The essence of visual arts is seeing. The relation between the viewer and the exposed person forms a power relation of 'Voyeurism-Exhibitionism'. In theater, this relation is more visible, because the two parties are at the same place and at the same time to form a relation of Voyeurist and Exhibitionist. Photography and cinema altered this relation, because in a photograph or a film, the portrayed person and the viewer can never be at the same time and place, therefore the viewer is free from every possible way to be caught and condemn with being a 'pervert'. In this way, the desires, fetishes and fantasies that would not be approved by the society can be fulfilled securely. Cinema is more being a medium to tell stories and create images, it's an arena to form these hidden desires into a form appropriate for the society.
The problem that arises from this role is that a film or cinema itself cannot fulfill various individuals desires, so it picked himself the dominant figure into the society as the target. This means that cinema is purely trying to fulfill men's desires. Cinema is seeing and in it, women can only be the 'objects': the-ones that will be seen. Even in the viewing experience of women, according to many film theories is to find the 'Ideal-Self' and identify with it. This also means that by identifying with the object, the women viewer also becomes an object and have a passive role in the cinema; as actresses, as characters and as spectators.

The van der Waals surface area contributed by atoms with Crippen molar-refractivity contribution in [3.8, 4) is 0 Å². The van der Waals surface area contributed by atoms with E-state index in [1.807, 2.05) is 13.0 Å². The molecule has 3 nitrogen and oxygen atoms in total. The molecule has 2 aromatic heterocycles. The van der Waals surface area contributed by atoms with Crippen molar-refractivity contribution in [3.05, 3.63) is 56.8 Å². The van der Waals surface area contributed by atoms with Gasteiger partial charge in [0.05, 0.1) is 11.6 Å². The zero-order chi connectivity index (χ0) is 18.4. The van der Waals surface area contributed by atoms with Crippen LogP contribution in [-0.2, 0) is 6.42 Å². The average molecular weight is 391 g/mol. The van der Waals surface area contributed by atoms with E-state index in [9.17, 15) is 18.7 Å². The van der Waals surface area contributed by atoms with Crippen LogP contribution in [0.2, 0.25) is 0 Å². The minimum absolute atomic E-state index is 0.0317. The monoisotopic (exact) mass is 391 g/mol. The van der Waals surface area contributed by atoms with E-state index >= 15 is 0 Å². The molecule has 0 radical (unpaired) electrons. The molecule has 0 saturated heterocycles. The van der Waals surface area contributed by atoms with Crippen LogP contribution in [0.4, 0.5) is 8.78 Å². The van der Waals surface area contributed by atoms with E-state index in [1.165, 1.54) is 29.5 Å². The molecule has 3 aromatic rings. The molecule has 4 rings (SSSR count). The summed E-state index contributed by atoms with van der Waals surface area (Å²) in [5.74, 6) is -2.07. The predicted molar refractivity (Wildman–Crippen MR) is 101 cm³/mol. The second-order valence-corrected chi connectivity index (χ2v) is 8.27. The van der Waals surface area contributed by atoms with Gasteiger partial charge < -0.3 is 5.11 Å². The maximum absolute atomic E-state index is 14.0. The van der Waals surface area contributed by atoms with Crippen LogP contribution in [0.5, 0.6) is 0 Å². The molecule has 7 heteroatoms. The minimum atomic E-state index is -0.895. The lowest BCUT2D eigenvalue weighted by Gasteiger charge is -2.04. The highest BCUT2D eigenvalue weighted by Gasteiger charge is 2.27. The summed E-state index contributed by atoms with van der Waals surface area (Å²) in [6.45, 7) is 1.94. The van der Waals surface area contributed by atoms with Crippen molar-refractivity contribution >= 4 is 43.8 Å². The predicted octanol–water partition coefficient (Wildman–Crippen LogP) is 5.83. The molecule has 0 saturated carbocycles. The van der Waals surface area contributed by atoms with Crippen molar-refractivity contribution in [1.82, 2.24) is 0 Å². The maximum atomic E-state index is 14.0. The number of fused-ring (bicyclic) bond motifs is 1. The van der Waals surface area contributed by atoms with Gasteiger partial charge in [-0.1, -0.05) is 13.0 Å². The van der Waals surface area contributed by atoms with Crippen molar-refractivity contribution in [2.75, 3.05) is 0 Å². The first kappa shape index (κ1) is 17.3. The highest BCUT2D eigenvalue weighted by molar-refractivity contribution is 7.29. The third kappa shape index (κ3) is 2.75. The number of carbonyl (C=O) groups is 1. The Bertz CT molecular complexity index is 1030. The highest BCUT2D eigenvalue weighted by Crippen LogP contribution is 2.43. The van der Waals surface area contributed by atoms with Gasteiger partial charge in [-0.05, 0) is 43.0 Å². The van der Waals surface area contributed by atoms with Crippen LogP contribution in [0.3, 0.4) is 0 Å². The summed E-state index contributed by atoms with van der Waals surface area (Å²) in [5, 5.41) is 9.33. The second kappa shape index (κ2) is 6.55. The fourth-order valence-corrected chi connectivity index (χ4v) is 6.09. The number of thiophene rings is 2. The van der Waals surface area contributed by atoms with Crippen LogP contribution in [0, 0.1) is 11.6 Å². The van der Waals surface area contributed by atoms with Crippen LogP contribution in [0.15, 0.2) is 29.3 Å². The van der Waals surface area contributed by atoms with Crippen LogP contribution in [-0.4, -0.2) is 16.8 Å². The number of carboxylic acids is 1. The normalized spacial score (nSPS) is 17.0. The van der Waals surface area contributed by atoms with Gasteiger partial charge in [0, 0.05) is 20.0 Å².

Cindy Sherman's experiment to use the cinematic clichés work at the first look as this. We see a beautiful woman at a cinematographic environment, costume and framing. But then, it became apparent to the viewer that this photo is not a replica of cinema, but a parody over them. According to Amelia Jones, in “The Eternal Return”: Self-Portrait Photography as Technology of Embodiment”, she sees that point as the details on Cindy Sherman's face, like 'the gleam on the lip' in 'Untitled Film Still #30' . Jones calls this 'uncanny' details as Barthes' term 'punctum' . For me this 'punctum' is the way she always glances back to an unknown Off-Screen Space.
CINDY SHERMAN AND THE OFF-SCREEN SPACE
In cinema, in order to make a Point-Of-View Shot of a Character -which is of course, most of the time, the Point-Of-View of a man-, the character stares directly to the camera. In this way, the viewer can understand that the next shot will be a subjective shot of this character. Because the classical cinema is founded for the male gaze, these subjective shots are the ones of a man, and often the viewed 'object' is a woman.